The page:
(By Lizz Kunz)
Coolmore Stud's Galileo continues to prove his power as a stallion through his progeny's ability to annihilate competitors on the track. The handsome chestnut Cape Blanco is no exception, a winner of two group I races in Ireland and a grade I stakes in the United States so far, he is a force to be reckoned with on the turf. With an extraordinary win in the Man o' War Stakes (gr. IT), Cape Blanco has begun to pave a path for himself in American racing. He was able to run down and break the early but lasting speed of Mission Approved while only digging deeper to escape the late-rallying American turf champion Gio Ponti. With an entry in this weekend's Arlington Million (gr. IT), Cape Blanco has a chance to take over the American turf division and dethrone Gio Ponti, king of the turf for the past two years.
While Gio Ponti has had an immensely positive effect on racing and has introduced many American race fans to high-level turf races, Cape Blanco can take this influence one step farther. The Aiden O'Brien-trained 4-year-old can focus more American attention on European racing and bloodlines. Truth be told, something really special is happening in Europe right now with the saturation of elite horses such as Frankel, Goldikova, Snow Fairy, So You Think, and Workforce. While we sit across the pond scratching our heads trying to figure out who our division leaders are--let's admit there is very little clarity--European race fans are up to their ears in champion candidates.
It almost doesn't make sense that America hasn't taken more interest in Galileo. The horse has been brilliant in his career at stud, including siring the current dominating 3-year-old Frankel. He is also the sire of 2011 group I winners Nathaniel, Mahbooba, Golden Lilac, Misty For Me, Roderic O'Connor, and Treasure Beach.
Cape Blanco's running here in the States gives Americans the opportunity to consider importing the line of Galileo, who represents European influences without straying too far from the bloodlines that we are so dependent on. Galileo is by Sadler's Wells, whose pedigree includes American mainstays Northern Dancer, Bold Reason, Mr. Prospector, and Native Dancer, as well as being an influential stallion himself. Dam Urban Sea proved herself as a sire- and stakes-producing dam--she also threw European Horse of the Year Sea The Stars--after leaving her mark on the race track by winning the CIGA Prix de l'Arc de Triomphe (Fr-I). Urban Sea also brings in the speed of Mr. Prospector through her sire, Miswaki, a branch less common in the sire lines of American stallions. Most of the actual European bloodlines on the sire side come through Allegretta, the second dam of Galileo. She is by Lombard, a German group II winner, champion older horse in Germany for three years in a row, and influential sire, though he never managed to produce a graded/group I winner.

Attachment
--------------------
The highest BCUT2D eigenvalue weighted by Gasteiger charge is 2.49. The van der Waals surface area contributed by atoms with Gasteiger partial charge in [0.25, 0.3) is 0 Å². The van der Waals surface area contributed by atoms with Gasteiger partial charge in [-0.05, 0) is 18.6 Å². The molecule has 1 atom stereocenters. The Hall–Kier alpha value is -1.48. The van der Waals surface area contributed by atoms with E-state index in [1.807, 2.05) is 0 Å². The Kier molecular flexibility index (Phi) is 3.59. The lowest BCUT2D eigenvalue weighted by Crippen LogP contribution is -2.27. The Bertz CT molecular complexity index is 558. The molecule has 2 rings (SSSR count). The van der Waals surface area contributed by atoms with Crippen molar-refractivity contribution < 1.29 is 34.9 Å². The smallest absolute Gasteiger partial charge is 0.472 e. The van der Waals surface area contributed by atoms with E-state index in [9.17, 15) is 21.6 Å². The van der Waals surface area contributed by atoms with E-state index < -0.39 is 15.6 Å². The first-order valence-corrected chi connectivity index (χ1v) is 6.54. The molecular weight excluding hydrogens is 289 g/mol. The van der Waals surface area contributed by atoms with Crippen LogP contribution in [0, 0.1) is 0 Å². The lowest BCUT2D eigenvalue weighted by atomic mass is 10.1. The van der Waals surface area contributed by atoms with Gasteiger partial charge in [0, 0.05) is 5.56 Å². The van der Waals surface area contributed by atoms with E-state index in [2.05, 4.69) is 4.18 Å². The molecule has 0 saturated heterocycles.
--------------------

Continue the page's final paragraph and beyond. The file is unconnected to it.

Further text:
Cape Blanco is out of Laurel Delight, who raced until the age of 7, winning four of 25 starts. Though she didn't do anything outstanding on the race track, she was named 2010 broodmare of the year in Ireland, having also produced U.S. grade II-winning and grade I-placed Mr O'Brien. The broodmare sire of Cape Blanco is Presidium, a stallion who has had little impact but who represents Secretariat through his, General Assembly. Further American influence comes through the second dam, Foudroyer, a grandson of Round Table. Cape Blanco's only inbreeding is a 5x5 cross to Native Dancer.
Galileo has proved himself to be a sire of sires, Europe's version of Storm Cat. Many American breeders are seeking European blood to create those strong but rangy horses that never seem to run out of speed or competitiveness. Cape Blanco can bring that to the United States if he stands at stud here. Some signs point to the possibility that he will. He won the Man o' War Stakes, he's about to take on top U.S. turf horses in the Arlington Million, and he is nominated for the Breeders' Cup--which has a history of producing top sires (such as Tiznow and Giant's Causeway). His race record is appealing to American breeders and so is the opportunity to bring over the influence of Galileo. Additionally, Coolmore would be wise to consider standing him in Kentucky, as England and Ireland are about to have nearly as many stallions by Galileo as they do by Danehill.
Our European Invader doesn't look like he will let up on his American rally any time soon.